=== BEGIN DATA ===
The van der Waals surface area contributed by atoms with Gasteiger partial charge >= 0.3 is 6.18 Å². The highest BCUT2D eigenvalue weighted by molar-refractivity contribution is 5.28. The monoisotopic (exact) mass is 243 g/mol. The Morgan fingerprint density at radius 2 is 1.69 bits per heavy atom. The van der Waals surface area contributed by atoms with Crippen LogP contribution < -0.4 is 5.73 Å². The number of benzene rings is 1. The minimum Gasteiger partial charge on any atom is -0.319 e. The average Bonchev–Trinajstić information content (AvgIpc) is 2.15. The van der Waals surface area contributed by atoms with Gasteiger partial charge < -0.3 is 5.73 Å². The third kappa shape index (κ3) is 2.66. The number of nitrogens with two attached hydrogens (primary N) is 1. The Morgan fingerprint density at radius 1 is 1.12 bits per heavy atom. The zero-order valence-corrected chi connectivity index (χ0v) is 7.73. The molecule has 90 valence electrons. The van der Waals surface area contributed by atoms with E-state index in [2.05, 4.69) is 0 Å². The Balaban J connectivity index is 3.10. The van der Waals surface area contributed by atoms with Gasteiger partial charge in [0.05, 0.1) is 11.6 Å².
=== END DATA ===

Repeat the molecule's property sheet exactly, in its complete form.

The van der Waals surface area contributed by atoms with Gasteiger partial charge >= 0.3 is 6.18 Å². The highest BCUT2D eigenvalue weighted by molar-refractivity contribution is 5.28. The monoisotopic (exact) mass is 243 g/mol. The Morgan fingerprint density at radius 2 is 1.69 bits per heavy atom. The van der Waals surface area contributed by atoms with Crippen LogP contribution < -0.4 is 5.73 Å². The number of benzene rings is 1. The minimum Gasteiger partial charge on any atom is -0.319 e. The average Bonchev–Trinajstić information content (AvgIpc) is 2.15. The van der Waals surface area contributed by atoms with Gasteiger partial charge < -0.3 is 5.73 Å². The third kappa shape index (κ3) is 2.66. The number of nitrogens with two attached hydrogens (primary N) is 1. The Morgan fingerprint density at radius 1 is 1.12 bits per heavy atom. The zero-order valence-corrected chi connectivity index (χ0v) is 7.73. The molecule has 90 valence electrons. The van der Waals surface area contributed by atoms with E-state index in [2.05, 4.69) is 0 Å². The Balaban J connectivity index is 3.10. The van der Waals surface area contributed by atoms with Gasteiger partial charge in [0.05, 0.1) is 11.6 Å².